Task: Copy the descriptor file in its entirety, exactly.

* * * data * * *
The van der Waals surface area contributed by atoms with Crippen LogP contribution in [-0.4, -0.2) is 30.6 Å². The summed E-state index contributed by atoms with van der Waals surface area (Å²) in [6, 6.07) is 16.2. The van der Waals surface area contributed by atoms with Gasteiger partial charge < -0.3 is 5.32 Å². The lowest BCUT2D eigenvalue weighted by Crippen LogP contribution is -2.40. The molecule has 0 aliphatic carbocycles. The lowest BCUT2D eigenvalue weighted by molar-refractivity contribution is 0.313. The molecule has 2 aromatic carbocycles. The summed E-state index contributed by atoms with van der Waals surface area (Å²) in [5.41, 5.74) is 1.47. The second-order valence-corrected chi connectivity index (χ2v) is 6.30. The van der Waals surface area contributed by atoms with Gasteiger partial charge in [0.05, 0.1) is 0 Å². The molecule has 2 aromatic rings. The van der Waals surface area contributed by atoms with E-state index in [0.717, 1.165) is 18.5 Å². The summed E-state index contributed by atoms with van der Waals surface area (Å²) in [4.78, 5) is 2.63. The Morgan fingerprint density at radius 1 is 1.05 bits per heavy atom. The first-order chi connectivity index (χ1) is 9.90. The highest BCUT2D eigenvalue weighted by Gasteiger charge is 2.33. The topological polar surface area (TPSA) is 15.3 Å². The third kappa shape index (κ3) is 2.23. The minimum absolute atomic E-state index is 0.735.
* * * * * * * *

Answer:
The van der Waals surface area contributed by atoms with Crippen LogP contribution in [-0.4, -0.2) is 30.6 Å². The summed E-state index contributed by atoms with van der Waals surface area (Å²) in [6, 6.07) is 16.2. The van der Waals surface area contributed by atoms with Gasteiger partial charge < -0.3 is 5.32 Å². The lowest BCUT2D eigenvalue weighted by Crippen LogP contribution is -2.40. The molecule has 0 aliphatic carbocycles. The lowest BCUT2D eigenvalue weighted by molar-refractivity contribution is 0.313. The molecule has 2 aromatic carbocycles. The summed E-state index contributed by atoms with van der Waals surface area (Å²) in [5.41, 5.74) is 1.47. The second-order valence-corrected chi connectivity index (χ2v) is 6.30. The van der Waals surface area contributed by atoms with Gasteiger partial charge in [0.05, 0.1) is 0 Å². The molecule has 2 aromatic rings. The van der Waals surface area contributed by atoms with E-state index in [0.717, 1.165) is 18.5 Å². The summed E-state index contributed by atoms with van der Waals surface area (Å²) in [4.78, 5) is 2.63. The Morgan fingerprint density at radius 1 is 1.05 bits per heavy atom. The first-order chi connectivity index (χ1) is 9.90. The highest BCUT2D eigenvalue weighted by Gasteiger charge is 2.33. The topological polar surface area (TPSA) is 15.3 Å². The third kappa shape index (κ3) is 2.23. The minimum absolute atomic E-state index is 0.735.